President Thomas Alva Early

by Dean Duncan-Morin

Thomas Alva Early was the first of seven recorded children of George Peter Early and Mattie J. Nolen Early, born in Water Valley, Yalobusha County, Mississippi on August 28, 1881. He attended public school in Mississippi and then graduated from the University of Georgia. After, he returned to Mississippi to act as Superintendent of schools for Yalobusha County. There, he was contacted by Seaman A. Knapp, a prominent agronomist and innovator of farm demonstration work. Early caught Knapp’s attention for his work promoting agricultural clubs in the Yalobusha school district, and following Knapp’s death in 1911, helped organize and raise funds for the Knapp School for Country Life and Peabody College in 1913-1914. During this time, he joined the University of Georgia Agricultural Extension Department, establishing extension programs throughout Mississippi, Arkansas, and Tennessee. Through this work, he connected with many wealthy and affluent individuals throughout the Lower and Lower Middle Appalachian region, who later helped him in his contest for the position of President of the newly formed Tennessee Polytechnic Institute (Tech), in early 1916.

Acrylic portrait on canvas of Thomas Alva Early painted by M.L. Stone in 1960. This picture was painted for Tennessee Tech and details of hair and eye color were provided by government records.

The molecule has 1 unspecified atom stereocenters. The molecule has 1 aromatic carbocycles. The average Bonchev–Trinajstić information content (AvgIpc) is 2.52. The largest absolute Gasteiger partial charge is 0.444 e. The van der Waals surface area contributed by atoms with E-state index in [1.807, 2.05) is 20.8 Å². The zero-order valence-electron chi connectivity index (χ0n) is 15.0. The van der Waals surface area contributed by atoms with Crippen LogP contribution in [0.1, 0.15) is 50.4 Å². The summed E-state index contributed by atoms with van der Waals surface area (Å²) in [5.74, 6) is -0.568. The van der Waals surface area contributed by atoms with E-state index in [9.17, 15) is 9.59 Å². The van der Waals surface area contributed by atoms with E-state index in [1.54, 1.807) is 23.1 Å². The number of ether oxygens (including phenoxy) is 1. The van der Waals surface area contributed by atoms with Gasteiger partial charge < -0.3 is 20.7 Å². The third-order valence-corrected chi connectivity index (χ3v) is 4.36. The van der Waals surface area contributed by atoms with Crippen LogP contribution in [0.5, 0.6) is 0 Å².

Tennessee Polytechnic Institute, a new technical school in Cookeville, Tenn., began its peculiar and extremely tenuous existence from its conception on the state Senate floor in early 1915. In 1914, Cookeville politicians and spokespersons, spurred by the passage of the 1909 General Education Bill establishing three state normal schools, or schools for teaching teachers, began advocating for a fourth state normal school in Cookeville. Cookeville advocates encountered fierce resistance from the administrative heads of the previously established normal schools, who felt that their exclusive privileges as state colleges would be diluted by a fourth teaching college. Advocates for the new school proposed establishing a technical and agricultural school instead, given the rural nature of the region. While this did not particularly calm the misgivings of those incensed against its founding, it convinced legislators of its benefit; on March 27, 1915, Governor Thomas C. Rye passed the legislation establishing the Tennessee Polytechnic Institute, using the now defunct Dixie College as its campus. Even though the bill passed the legislature, school administration from the other state normal schools were dead set on the repeal of its establishing legislation. And so, with the formative decisions regarding the fledgling Tech being closely watched by those seeking its downfall, a President needed to be hired to guide the institute’s first steps.